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Women wine-drinkers are more sensitive to economic uncertainty than men

According to a survey run by Australian market intelligence business Food and Wine Insights, women wine drinkers are drinking less, drinking more at home and spending less per bottle at wine retailers and restaurants than men since the global financial crisis (GFC) began. The majority of women surveyed changed their spending from $16–20 before the GFC down to $11–15 when economic uncertainty set in. The majority of men surveyed by Food and Wine Insights were spending on average $16–20 per bottle before and during the GFC. 62% of men were found to be spending the same on wine in a restaurant as they were before the GFC, while only 51% of women were comfortable doing the same. Since the GFC, 23% of women surveyed are drinking less wine overall compared to 20% of men. Home is a popular place to be drinking wine with 61% of women drinking more wine at home compared to 58% of men. The survey also found that men choose the majority of their wine based on their own knowledge while women are influenced 13% more by price then men and 16% more by friends' advice compared to men. Food and Wine Insights director Stephanie Duboudin says the results fly in the face of the wine industry’s long-held belief that in times of economic uncertainty, wine drinkers drink the same amount but just spend less per bottle. “You can’t generalise about the two sexes' wine drinking patterns,” she said. “Women and men wine drinkers are two distinctly different markets … women are more inclined to purchase wine based on practical elements rather than worrying about prestige”. The survey looked at the wine drinking patterns of 256 participants across Australia before and during the GFC. 54% of respondents were male and 46% female. The results of the survey can be purchased at www.foodandwineinsights.com.au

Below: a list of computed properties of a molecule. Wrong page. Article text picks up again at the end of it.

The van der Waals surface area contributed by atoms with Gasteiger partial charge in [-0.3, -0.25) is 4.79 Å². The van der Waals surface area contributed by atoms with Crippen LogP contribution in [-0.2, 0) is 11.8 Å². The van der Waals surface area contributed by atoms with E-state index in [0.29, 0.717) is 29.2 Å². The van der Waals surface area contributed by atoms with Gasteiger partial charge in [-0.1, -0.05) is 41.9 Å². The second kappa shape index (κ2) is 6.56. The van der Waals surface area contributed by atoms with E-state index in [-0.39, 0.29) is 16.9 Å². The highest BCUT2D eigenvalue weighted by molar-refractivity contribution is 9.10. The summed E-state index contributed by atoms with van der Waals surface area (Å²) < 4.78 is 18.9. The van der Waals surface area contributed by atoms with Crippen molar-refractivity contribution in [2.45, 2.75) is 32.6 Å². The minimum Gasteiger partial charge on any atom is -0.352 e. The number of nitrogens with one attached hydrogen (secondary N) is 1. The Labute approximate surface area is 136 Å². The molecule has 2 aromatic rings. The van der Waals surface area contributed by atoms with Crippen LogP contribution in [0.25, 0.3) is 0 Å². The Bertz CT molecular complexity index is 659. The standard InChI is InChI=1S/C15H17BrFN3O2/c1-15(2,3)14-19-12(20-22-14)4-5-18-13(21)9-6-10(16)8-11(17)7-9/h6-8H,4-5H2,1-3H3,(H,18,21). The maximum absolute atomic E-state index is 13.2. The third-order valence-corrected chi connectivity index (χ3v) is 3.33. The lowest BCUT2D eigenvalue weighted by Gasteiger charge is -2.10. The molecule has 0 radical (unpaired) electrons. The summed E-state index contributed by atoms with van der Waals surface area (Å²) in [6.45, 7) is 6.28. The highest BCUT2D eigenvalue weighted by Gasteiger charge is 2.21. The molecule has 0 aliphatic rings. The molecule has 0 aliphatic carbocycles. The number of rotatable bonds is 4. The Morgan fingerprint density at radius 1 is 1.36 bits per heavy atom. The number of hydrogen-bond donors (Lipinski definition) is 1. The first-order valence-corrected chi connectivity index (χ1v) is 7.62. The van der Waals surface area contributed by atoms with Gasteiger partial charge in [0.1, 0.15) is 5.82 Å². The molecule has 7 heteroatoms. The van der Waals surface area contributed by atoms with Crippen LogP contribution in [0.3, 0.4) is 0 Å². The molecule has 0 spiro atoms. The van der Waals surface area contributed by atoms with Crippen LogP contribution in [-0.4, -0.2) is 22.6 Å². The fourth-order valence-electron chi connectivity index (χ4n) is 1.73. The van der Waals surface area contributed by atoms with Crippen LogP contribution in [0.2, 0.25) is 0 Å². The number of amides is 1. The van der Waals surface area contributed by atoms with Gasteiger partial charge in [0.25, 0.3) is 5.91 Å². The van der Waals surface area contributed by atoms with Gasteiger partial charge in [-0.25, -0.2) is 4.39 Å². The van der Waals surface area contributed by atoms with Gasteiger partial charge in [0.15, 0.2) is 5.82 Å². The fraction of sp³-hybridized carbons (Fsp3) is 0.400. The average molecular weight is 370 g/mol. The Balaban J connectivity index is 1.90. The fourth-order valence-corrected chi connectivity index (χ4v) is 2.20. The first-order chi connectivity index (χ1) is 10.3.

Seeley International


New Holland



WID 2017